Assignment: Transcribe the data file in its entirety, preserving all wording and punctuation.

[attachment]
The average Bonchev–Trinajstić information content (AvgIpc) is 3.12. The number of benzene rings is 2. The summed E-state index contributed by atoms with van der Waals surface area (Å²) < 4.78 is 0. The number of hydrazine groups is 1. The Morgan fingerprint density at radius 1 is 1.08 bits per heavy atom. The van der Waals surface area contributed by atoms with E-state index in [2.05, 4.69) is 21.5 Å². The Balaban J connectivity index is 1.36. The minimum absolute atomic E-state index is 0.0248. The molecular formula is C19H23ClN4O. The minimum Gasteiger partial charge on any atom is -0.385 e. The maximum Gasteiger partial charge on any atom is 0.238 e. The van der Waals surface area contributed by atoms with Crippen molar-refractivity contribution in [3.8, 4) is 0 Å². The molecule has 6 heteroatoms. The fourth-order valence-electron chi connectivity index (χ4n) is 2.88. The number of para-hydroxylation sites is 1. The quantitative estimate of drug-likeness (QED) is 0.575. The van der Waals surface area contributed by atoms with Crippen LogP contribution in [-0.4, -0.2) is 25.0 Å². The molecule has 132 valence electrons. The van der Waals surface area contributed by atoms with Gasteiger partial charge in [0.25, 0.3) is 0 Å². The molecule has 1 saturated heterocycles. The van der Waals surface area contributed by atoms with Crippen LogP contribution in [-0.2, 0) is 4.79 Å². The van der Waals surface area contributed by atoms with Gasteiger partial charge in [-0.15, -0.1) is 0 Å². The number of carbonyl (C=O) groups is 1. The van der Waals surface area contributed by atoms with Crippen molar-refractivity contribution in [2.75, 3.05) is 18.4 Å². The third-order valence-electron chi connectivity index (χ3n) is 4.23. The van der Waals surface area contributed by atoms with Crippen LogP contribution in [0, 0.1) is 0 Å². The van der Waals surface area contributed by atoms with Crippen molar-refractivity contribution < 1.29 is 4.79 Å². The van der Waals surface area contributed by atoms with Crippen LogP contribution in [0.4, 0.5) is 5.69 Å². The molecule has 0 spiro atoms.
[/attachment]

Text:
The average Bonchev–Trinajstić information content (AvgIpc) is 3.12. The number of benzene rings is 2. The summed E-state index contributed by atoms with van der Waals surface area (Å²) < 4.78 is 0. The number of hydrazine groups is 1. The Morgan fingerprint density at radius 1 is 1.08 bits per heavy atom. The van der Waals surface area contributed by atoms with E-state index in [2.05, 4.69) is 21.5 Å². The Balaban J connectivity index is 1.36. The minimum absolute atomic E-state index is 0.0248. The molecular formula is C19H23ClN4O. The minimum Gasteiger partial charge on any atom is -0.385 e. The maximum Gasteiger partial charge on any atom is 0.238 e. The van der Waals surface area contributed by atoms with Crippen molar-refractivity contribution in [3.8, 4) is 0 Å². The molecule has 6 heteroatoms. The fourth-order valence-electron chi connectivity index (χ4n) is 2.88. The number of para-hydroxylation sites is 1. The quantitative estimate of drug-likeness (QED) is 0.575. The van der Waals surface area contributed by atoms with Crippen LogP contribution in [-0.4, -0.2) is 25.0 Å². The molecule has 132 valence electrons. The van der Waals surface area contributed by atoms with Gasteiger partial charge in [0.25, 0.3) is 0 Å². The molecule has 1 saturated heterocycles. The van der Waals surface area contributed by atoms with Crippen LogP contribution in [-0.2, 0) is 4.79 Å². The van der Waals surface area contributed by atoms with Gasteiger partial charge in [-0.15, -0.1) is 0 Å². The number of carbonyl (C=O) groups is 1. The van der Waals surface area contributed by atoms with Crippen molar-refractivity contribution in [2.75, 3.05) is 18.4 Å². The third-order valence-electron chi connectivity index (χ3n) is 4.23. The van der Waals surface area contributed by atoms with Crippen LogP contribution in [0, 0.1) is 0 Å². The van der Waals surface area contributed by atoms with Crippen molar-refractivity contribution < 1.29 is 4.79 Å². The van der Waals surface area contributed by atoms with Crippen LogP contribution in [0.4, 0.5) is 5.69 Å². The molecule has 0 spiro atoms.